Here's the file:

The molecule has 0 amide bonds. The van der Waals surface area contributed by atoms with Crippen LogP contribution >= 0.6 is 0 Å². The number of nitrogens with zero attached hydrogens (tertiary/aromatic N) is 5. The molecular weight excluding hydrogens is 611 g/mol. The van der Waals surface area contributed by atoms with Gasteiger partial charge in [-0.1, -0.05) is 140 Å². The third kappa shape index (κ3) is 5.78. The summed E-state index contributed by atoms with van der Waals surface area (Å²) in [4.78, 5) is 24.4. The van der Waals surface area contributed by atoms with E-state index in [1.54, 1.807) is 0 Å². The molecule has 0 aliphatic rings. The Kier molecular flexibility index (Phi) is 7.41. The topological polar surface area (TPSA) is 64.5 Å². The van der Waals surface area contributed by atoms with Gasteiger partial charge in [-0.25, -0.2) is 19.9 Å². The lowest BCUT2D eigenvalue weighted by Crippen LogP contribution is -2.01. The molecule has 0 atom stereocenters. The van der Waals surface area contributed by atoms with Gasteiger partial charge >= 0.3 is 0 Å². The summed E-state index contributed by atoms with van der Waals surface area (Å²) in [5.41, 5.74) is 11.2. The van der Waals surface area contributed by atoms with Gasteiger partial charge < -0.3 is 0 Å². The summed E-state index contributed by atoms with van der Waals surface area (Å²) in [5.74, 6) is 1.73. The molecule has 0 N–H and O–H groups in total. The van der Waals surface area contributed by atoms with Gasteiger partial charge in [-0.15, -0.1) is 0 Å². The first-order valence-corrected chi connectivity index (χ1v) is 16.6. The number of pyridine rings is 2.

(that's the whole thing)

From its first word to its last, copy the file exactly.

The molecule has 0 amide bonds. The van der Waals surface area contributed by atoms with Crippen LogP contribution >= 0.6 is 0 Å². The number of nitrogens with zero attached hydrogens (tertiary/aromatic N) is 5. The molecular weight excluding hydrogens is 611 g/mol. The van der Waals surface area contributed by atoms with Gasteiger partial charge in [-0.1, -0.05) is 140 Å². The third kappa shape index (κ3) is 5.78. The summed E-state index contributed by atoms with van der Waals surface area (Å²) in [4.78, 5) is 24.4. The van der Waals surface area contributed by atoms with E-state index in [1.54, 1.807) is 0 Å². The molecule has 0 aliphatic rings. The Kier molecular flexibility index (Phi) is 7.41. The topological polar surface area (TPSA) is 64.5 Å². The van der Waals surface area contributed by atoms with Gasteiger partial charge in [-0.25, -0.2) is 19.9 Å². The lowest BCUT2D eigenvalue weighted by Crippen LogP contribution is -2.01. The molecule has 0 atom stereocenters. The van der Waals surface area contributed by atoms with Gasteiger partial charge >= 0.3 is 0 Å². The summed E-state index contributed by atoms with van der Waals surface area (Å²) in [5.41, 5.74) is 11.2. The van der Waals surface area contributed by atoms with Gasteiger partial charge < -0.3 is 0 Å². The summed E-state index contributed by atoms with van der Waals surface area (Å²) in [5.74, 6) is 1.73. The molecule has 0 N–H and O–H groups in total. The van der Waals surface area contributed by atoms with Gasteiger partial charge in [-0.15, -0.1) is 0 Å². The first-order valence-corrected chi connectivity index (χ1v) is 16.6. The number of pyridine rings is 2.